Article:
A vicious bulldog recently bit an eight-year-old Westfield boy on the arm. Officials say that doctors may not be able to save the boy’s arm.
The young boy, whose name was not released, was letting the dog in the house when the dog bite occurred. The boy’s father said that the dog has “territorial issues,” and asked that the dog be removed and euthanized.
Dogs bite 4.7 million Americans each year. 800,000 of these victims seek medical treatment for their injuries. Two-thirds of the injured victims are children under age four. In most states, the victim must prove that the dog owner was negligent and that this negligence caused the injury. Many states even have so-called “first bite laws,” which state that a dog owner is immune to a negligence suit if the dog has never bitten before. However, Massachusetts is different.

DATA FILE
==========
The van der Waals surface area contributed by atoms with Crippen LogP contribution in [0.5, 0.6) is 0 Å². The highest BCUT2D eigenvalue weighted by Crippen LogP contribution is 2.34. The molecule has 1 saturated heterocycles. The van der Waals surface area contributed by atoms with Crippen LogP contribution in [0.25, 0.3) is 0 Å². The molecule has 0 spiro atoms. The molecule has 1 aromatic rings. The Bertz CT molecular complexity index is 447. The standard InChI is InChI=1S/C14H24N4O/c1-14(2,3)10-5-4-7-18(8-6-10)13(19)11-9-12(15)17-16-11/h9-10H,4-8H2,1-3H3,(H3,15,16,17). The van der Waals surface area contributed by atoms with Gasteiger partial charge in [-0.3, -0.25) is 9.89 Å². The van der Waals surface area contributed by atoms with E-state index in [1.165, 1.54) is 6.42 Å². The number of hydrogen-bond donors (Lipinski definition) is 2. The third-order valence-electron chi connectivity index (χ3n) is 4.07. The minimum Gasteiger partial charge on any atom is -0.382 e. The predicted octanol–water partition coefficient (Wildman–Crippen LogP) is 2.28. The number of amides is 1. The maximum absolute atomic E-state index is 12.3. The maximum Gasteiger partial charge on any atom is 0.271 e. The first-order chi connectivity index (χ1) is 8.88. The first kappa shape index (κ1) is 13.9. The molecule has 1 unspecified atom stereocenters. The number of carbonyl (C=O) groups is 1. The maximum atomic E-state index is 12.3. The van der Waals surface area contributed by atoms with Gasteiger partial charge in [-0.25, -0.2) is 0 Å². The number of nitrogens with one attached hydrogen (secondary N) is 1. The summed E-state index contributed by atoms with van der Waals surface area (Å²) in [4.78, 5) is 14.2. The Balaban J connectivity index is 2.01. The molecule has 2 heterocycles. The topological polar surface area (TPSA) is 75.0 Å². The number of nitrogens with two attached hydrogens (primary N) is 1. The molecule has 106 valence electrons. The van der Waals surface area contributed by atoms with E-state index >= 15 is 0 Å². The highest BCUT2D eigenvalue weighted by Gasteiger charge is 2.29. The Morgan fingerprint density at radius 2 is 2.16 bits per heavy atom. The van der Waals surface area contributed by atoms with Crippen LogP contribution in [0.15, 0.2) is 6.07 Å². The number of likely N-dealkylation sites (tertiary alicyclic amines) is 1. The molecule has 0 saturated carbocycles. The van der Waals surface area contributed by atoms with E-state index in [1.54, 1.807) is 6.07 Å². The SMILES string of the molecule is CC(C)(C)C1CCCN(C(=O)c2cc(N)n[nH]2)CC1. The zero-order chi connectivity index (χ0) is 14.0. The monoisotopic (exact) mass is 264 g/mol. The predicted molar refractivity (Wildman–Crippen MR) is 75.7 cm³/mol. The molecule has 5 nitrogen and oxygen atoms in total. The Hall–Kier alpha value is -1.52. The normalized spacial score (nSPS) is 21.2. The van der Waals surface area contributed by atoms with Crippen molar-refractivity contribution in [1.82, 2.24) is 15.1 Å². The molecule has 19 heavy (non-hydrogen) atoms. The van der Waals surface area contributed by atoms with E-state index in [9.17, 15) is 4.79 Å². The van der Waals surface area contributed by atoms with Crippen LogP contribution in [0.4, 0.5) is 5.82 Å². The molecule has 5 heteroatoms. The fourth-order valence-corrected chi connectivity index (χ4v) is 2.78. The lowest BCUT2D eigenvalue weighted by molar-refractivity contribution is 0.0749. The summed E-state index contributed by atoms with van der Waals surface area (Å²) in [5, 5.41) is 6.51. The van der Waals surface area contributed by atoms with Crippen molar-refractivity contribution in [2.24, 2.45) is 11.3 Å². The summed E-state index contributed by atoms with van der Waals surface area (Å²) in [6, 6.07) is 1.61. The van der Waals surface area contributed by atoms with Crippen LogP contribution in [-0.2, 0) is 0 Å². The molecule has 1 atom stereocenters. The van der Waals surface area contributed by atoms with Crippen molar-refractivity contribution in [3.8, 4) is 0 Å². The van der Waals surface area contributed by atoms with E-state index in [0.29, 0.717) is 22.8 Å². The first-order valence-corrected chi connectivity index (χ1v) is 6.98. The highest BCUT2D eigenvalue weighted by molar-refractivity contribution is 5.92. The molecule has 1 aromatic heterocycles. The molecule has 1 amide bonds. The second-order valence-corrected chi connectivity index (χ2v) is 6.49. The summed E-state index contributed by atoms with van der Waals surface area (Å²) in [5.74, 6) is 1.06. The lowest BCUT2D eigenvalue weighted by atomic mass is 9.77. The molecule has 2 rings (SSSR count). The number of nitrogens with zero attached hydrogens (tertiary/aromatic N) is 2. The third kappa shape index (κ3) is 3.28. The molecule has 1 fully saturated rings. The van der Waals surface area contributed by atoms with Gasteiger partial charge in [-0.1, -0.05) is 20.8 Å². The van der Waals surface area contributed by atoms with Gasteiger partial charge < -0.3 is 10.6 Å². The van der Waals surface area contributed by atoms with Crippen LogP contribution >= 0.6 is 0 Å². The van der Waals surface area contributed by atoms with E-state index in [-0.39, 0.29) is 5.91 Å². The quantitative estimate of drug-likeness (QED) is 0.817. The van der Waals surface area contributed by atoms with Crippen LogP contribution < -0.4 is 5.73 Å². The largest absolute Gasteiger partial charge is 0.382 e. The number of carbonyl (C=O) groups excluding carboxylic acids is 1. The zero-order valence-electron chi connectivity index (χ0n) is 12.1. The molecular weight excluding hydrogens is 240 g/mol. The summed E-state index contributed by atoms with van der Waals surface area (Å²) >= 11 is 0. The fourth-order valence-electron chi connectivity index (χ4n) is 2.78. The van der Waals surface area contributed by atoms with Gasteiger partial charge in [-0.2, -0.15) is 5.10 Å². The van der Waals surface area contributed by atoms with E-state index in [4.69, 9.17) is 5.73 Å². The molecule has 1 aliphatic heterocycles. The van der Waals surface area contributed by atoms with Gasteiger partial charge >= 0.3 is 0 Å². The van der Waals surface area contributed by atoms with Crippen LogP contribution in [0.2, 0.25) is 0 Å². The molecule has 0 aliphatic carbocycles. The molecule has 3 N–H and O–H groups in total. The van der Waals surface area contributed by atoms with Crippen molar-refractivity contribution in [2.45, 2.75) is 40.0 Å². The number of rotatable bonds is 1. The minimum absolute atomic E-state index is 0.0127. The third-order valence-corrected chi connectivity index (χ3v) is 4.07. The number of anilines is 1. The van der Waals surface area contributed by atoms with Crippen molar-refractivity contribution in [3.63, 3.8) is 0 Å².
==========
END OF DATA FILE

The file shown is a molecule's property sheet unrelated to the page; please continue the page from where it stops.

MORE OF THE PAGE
In an animal attack case, many insurance companies like to claim that the victim provoked the dog and deny coverage. Since Massachusetts law holds dog owners strictly liable for their animals, a comparative fault defense usually does not hold up in court. In fact, such a defense is generally not available at all if the victim is younger than seven.
Arguably, a dog may not even have to bite the victim. For example, a vicious dog could cause a child to fall off a bicycle or run into traffic and cause an accident. Even if there is a leash law, owner negligence is very difficult to prove in these circumstances.
We take dog bite injuries very seriously at Feinberg and Alban, and always encourage responsible dog ownership.
The attorneys serve the entire state of Massachusetts in addition to affiliating with lawyers in other states to handle cases outside of Massachusetts.
Boston Attorneys Win Highest Injury Verdict in Massachusetts in 2011 & 2012.